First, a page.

Initially, this was supposed to be a comment about point 3) in Peter Tingley's answer, about a math teacher being able to "convey the beauty of the subject", but it got too long so I turned it into an answer.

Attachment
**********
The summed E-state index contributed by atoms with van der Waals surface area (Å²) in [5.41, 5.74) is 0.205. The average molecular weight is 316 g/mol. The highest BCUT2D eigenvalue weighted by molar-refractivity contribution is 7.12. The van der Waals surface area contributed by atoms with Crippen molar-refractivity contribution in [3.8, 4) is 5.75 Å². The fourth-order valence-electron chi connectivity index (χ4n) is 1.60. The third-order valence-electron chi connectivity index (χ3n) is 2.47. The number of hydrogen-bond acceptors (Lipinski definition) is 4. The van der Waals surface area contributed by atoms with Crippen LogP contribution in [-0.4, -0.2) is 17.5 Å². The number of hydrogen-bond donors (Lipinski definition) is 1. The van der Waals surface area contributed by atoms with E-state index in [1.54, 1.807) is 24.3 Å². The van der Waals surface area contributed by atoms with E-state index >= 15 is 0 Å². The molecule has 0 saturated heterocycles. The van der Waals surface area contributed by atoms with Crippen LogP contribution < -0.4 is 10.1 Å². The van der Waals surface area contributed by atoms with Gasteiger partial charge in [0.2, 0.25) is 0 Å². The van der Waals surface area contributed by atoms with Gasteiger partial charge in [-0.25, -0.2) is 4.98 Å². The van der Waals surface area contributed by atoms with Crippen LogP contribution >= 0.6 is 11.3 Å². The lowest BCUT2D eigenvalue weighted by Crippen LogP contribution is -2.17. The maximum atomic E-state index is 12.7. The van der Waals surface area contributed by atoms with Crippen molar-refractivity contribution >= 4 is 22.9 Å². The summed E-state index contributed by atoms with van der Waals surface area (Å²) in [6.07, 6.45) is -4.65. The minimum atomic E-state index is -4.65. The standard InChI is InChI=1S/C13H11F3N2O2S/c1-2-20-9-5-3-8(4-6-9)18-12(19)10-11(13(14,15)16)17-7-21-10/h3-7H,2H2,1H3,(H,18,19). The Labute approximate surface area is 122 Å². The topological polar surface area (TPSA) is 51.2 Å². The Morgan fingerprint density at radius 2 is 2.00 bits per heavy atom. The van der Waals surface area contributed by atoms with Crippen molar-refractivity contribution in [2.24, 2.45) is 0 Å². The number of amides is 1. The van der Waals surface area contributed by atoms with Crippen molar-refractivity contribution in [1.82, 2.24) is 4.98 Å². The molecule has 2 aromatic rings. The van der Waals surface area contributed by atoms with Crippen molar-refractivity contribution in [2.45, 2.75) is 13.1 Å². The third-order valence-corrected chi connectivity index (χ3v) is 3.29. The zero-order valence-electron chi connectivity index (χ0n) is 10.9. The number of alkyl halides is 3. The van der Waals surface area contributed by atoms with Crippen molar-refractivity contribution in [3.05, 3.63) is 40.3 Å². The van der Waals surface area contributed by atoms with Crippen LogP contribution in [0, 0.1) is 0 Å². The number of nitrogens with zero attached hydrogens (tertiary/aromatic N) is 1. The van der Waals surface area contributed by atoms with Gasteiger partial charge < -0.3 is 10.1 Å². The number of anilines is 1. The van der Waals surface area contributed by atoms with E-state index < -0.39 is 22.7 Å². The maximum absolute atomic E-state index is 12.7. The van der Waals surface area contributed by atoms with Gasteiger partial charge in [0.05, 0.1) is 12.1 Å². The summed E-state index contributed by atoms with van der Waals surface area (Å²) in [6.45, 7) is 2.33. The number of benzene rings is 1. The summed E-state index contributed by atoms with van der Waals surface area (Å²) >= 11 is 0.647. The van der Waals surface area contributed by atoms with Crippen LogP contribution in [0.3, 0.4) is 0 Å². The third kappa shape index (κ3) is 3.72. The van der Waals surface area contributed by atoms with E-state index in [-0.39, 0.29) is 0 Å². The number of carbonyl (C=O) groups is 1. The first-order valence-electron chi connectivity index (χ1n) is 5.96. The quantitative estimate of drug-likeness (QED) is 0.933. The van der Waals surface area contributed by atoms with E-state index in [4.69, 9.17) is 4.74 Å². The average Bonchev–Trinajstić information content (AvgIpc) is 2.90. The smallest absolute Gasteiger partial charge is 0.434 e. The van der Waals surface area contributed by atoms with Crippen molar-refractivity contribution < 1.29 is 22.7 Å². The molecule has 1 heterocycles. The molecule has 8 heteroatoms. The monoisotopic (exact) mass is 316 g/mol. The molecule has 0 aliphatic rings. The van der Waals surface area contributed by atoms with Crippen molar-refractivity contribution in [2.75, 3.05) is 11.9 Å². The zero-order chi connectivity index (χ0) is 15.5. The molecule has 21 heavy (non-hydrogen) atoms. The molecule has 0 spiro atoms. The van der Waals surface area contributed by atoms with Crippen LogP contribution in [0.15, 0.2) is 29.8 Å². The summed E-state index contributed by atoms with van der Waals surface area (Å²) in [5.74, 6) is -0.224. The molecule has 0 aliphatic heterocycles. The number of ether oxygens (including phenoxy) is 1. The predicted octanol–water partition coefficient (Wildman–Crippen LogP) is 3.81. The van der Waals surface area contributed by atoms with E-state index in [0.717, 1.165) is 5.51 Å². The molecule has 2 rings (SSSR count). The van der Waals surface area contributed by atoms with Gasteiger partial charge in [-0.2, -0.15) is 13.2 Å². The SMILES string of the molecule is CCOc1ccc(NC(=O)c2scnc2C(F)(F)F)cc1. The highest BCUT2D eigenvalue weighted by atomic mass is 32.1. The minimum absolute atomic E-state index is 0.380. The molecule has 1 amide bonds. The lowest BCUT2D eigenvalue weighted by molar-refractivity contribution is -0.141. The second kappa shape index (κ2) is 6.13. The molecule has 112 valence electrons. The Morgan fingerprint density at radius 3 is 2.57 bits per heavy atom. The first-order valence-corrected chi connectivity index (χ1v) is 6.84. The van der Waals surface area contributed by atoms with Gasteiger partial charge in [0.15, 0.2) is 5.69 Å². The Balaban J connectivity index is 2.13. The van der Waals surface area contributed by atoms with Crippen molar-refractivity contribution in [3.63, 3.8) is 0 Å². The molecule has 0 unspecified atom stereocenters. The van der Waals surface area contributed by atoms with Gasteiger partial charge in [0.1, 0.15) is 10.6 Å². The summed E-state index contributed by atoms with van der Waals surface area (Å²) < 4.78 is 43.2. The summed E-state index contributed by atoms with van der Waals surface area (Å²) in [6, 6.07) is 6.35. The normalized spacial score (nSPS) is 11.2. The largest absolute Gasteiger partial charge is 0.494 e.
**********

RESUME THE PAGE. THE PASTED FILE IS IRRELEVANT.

While I generally agree with it, I think it is also a tad too idealistic. Dr. Johnson, in one of his invectives against the Scots, barked that "much may be made of a Scot if he be caught young". Contrapositively, if a student arrives at university without any appreciation for Mathematics, there is only the slimmest of chances that he will gain it there. And teenagers? Mathematics has to compete in a teenager's mind with Lady Gaga and porn sites; with mtv rap and online gaming; with entertainments that range from the irrational to the inane. Call me an elitist cynic, but the plain matter of fact is that the majority of students will be completely unmoved by the beauty of mathematics, much as great literature can only be understood and enjoyed by a relative minority within each generation. I guess what I am saying is that a quality that a good teacher must have is a thick-skin and somehow, by whatever means, keep the flame alive inside his own heart so that when that special, receptive student does come along, he will be able to kindle the fire and infect him with the rapturous love for Mathematics. Or in the words of Samuel Beckett, "Try Again. Fail again. Fail better."